Advocate Argues Upstate Ridesharing Must Be Accessible To Everyone

Jan 11, 2017

(WBFO) At least one person in the University at Buffalo Center for the Arts did not agree Monday when Governor Cuomo's State of the State message included a full-throated pitch for ridesharing, like Uber and Lyft.  Todd Vaarwerk, director of advocacy and public policy for the Western New York Independent Living Center, does not agree with the pitch, saying ridesharing companies do not allow access for people like him, the state's disabled community.

Todd Vaarwerk of the Western New York Independent Living Center opposes the push for legalizing ride-sharing companies like Uber and Lyft in Upstate New York.
Credit Mike Desmond

Vaarwerk called the ride-sharing policies discrimination.

"If we look at the situation and we said about any other group: We're going to bring a new service in that Irish people can't use. You wouldn't even think of that. If we brought in a service that Hispanic people couldn't use, we wouldn't even think of that," Vaarwerk said. 

"But, in this argument we're considered collateral damage to the expansion of Uber in Upstate New York."

Vaarwerk says that collateral damage term was used to his boss to explain why the disabled aren't covered. He says it took nearly two decades for taxicabs to be required to be handicapped accessible and that's still not completely true.

Uber and Lyft are considered key to many business and tourism visitors who want the independence of going on their smart phones to ask for a driver to take them wherever they want to go, with the current difficulties of getting from Buffalo Niagara International Airport to Niagara Falls listed as a reason for ride-sharing.

"I just don't think there is any downside," said Dottie Gallagher-Cohen, President and CEO of the Buffalo Niagara Partnership.

"Not having it (ride-sharing) makes a statement about our community that we don't want to make. We're the largest city in the country that currently does not have ride-sharing. That makes us look backwards."

Gallagher-Cohen also argues that ride-sharing reduces drunk driving by offering partiers an affordable, convenient option to driving home while under the influence.

New York taxi drivers continued their opposition to expanding ridesharing to Upstate.

"By granting Uber special treatment, as opposed to holding it accountable to the same laws as the taxi and for-hire industry, what Governor Cuomo is expanding upstate is poverty wages," said New York Taxi Workers Alliance Executive Director Bhairavi Desai. "Regulations in place now, like those in Rochester where there are 300 taxi drivers, most of whom are black, protect full time income. If we let Uber wipe out these rules, among the first casualties will be the Governor's promise of $15/hour and job creation."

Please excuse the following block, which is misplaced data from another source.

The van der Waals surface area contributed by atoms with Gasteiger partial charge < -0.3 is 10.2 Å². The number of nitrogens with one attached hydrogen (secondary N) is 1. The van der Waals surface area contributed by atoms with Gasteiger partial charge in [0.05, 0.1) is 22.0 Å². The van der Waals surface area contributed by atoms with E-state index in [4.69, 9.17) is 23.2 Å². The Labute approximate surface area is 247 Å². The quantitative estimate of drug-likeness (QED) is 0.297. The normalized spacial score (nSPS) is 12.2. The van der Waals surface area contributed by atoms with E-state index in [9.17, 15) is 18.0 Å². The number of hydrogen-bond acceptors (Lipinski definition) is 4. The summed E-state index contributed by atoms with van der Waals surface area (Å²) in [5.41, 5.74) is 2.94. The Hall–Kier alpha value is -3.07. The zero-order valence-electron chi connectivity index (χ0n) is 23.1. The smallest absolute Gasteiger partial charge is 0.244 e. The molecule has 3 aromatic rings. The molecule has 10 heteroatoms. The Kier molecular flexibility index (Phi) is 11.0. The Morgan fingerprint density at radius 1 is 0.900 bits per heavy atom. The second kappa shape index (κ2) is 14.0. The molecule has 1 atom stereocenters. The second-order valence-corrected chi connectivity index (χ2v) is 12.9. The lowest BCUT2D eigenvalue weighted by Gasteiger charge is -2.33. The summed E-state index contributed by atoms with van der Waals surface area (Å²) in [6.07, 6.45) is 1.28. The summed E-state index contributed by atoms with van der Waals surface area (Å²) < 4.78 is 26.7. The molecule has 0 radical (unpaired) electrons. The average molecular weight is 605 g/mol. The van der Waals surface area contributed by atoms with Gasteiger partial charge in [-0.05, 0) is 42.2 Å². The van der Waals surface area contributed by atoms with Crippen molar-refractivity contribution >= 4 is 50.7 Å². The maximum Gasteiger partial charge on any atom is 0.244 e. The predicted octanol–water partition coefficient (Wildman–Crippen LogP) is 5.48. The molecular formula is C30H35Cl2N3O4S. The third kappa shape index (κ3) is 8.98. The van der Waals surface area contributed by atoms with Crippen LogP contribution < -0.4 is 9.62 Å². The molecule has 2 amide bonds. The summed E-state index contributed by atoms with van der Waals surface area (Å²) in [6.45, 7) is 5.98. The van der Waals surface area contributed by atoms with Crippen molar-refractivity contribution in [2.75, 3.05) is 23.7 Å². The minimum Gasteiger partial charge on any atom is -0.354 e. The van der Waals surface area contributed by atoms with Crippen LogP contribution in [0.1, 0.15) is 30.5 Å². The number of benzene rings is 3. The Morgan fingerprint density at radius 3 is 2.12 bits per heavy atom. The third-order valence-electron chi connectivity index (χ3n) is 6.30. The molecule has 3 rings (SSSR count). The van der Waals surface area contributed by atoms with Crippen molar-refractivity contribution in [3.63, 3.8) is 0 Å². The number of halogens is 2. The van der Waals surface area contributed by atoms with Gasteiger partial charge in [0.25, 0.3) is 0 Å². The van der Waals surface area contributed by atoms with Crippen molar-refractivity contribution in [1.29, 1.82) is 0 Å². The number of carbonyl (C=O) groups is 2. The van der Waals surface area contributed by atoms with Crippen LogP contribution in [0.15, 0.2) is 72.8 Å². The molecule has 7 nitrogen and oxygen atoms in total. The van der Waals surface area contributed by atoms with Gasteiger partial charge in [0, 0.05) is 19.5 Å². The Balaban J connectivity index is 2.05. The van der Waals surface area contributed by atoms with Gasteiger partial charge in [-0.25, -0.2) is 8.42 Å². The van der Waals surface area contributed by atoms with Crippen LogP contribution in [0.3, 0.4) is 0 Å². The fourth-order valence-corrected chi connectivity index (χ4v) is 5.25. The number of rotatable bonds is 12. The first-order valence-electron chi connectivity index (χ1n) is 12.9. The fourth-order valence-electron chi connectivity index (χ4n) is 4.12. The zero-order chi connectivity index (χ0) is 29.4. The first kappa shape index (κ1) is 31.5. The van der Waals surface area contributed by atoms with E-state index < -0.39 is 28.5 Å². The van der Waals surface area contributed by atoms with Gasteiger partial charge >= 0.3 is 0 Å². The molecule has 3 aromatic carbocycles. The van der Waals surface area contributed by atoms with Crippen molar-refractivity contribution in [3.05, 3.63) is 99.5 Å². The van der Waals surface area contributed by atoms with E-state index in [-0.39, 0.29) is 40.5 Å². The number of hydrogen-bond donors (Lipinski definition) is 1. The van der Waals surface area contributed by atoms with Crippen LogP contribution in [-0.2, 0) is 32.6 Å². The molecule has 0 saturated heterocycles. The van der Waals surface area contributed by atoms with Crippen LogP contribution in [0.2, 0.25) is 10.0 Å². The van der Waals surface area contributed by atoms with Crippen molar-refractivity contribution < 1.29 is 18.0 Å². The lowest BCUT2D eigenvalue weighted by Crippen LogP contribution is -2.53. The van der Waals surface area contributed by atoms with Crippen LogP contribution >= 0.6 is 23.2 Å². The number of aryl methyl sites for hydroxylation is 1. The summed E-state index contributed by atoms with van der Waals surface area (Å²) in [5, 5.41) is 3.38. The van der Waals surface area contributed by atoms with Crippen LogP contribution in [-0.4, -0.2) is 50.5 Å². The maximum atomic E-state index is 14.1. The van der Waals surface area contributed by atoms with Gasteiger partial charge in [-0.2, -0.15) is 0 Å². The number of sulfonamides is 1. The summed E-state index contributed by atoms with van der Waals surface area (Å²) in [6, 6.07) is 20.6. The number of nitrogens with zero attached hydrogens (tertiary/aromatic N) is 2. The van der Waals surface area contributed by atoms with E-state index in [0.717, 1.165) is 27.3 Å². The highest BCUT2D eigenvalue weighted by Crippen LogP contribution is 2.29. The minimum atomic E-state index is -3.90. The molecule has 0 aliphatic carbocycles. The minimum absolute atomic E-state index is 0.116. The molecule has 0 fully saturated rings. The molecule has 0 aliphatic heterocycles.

Desai cited the case of former Uber driver Jeffrey Shepherd, who he says was forced to quit because he could not cover his living expenses.

"Uber fought Jeffrey tooth and nail to stop him from receiving unemployment benefits and now that he has won the benefits he deserves, Uber is appealing in an apparent attempt to stop workers from standing up for their rights," he said. 

Desai said Uber is "a Wall Street darling" that "doesn't abide by minimum wage laws, needs to recognize its drivers as employees and pay its fair share into unemployment benefit funds, Medicare, and Social Security."

Meanwhile, Adrian Durbin, Director of Policy Communications at Lyft, offered the following comment on the Governor's comments:

"We are grateful for Governor Cuomo's leadership today and look forward to working with the Legislature in the weeks ahead to bring ridesharing to Buffalo and all of New York State.  The benefits of ridesharing are clear: better transportation, safer roads, and improved economic opportunities.  We believe the time has come for New York to join the thirty-seven other states that have passed comprehensive ridesharing legislation."

Ray Zylinski of the Olmsted Center for Sight in Buffalo thanked the Governor for supporting ridesharing.

"As a visually impaired person and someone who works to connect individuals with physical and visual impairments with the competitive workforce, I am excited about the potential that peer-to-peer ridesharing offers,” said Zylinski. “There are some inherent limitations with existing para-transit services as it exists today and ridesharing can help fill the gaps for those who need to get to work, the doctor, or visit family."

Zylinski lost his sight at age one and is featured in television advertisements for the Niagara Frontier Transportation Authority's Metro Bus service.